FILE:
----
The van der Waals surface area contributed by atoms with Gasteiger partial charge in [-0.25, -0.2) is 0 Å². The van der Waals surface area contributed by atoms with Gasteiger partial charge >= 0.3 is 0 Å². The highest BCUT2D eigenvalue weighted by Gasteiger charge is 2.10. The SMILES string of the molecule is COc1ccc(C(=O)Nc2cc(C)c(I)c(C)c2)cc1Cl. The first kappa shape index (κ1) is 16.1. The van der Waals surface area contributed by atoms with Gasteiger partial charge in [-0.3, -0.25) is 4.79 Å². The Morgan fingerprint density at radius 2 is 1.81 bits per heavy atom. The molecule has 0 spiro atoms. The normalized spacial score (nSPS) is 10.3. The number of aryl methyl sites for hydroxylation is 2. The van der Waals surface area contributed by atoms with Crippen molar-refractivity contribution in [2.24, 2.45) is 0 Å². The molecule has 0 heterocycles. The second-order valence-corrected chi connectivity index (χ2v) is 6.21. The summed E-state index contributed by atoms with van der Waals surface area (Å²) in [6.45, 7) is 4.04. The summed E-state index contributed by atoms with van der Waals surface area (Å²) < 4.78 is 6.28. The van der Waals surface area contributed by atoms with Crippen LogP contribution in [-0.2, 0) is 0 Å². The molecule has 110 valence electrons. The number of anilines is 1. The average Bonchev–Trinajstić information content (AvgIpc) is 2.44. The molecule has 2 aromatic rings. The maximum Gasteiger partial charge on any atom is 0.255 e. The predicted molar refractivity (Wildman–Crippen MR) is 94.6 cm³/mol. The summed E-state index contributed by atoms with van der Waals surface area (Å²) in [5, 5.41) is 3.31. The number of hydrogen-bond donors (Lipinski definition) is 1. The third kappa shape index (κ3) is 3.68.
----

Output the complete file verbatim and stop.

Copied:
The van der Waals surface area contributed by atoms with Gasteiger partial charge in [-0.25, -0.2) is 0 Å². The van der Waals surface area contributed by atoms with Gasteiger partial charge >= 0.3 is 0 Å². The highest BCUT2D eigenvalue weighted by Gasteiger charge is 2.10. The SMILES string of the molecule is COc1ccc(C(=O)Nc2cc(C)c(I)c(C)c2)cc1Cl. The first kappa shape index (κ1) is 16.1. The van der Waals surface area contributed by atoms with Gasteiger partial charge in [-0.3, -0.25) is 4.79 Å². The Morgan fingerprint density at radius 2 is 1.81 bits per heavy atom. The molecule has 0 spiro atoms. The normalized spacial score (nSPS) is 10.3. The number of aryl methyl sites for hydroxylation is 2. The van der Waals surface area contributed by atoms with Crippen molar-refractivity contribution in [2.24, 2.45) is 0 Å². The molecule has 0 heterocycles. The second-order valence-corrected chi connectivity index (χ2v) is 6.21. The summed E-state index contributed by atoms with van der Waals surface area (Å²) in [6.45, 7) is 4.04. The summed E-state index contributed by atoms with van der Waals surface area (Å²) < 4.78 is 6.28. The van der Waals surface area contributed by atoms with Crippen LogP contribution in [-0.2, 0) is 0 Å². The molecule has 110 valence electrons. The number of anilines is 1. The average Bonchev–Trinajstić information content (AvgIpc) is 2.44. The molecule has 2 aromatic rings. The maximum Gasteiger partial charge on any atom is 0.255 e. The predicted molar refractivity (Wildman–Crippen MR) is 94.6 cm³/mol. The summed E-state index contributed by atoms with van der Waals surface area (Å²) in [5, 5.41) is 3.31. The number of hydrogen-bond donors (Lipinski definition) is 1. The third kappa shape index (κ3) is 3.68.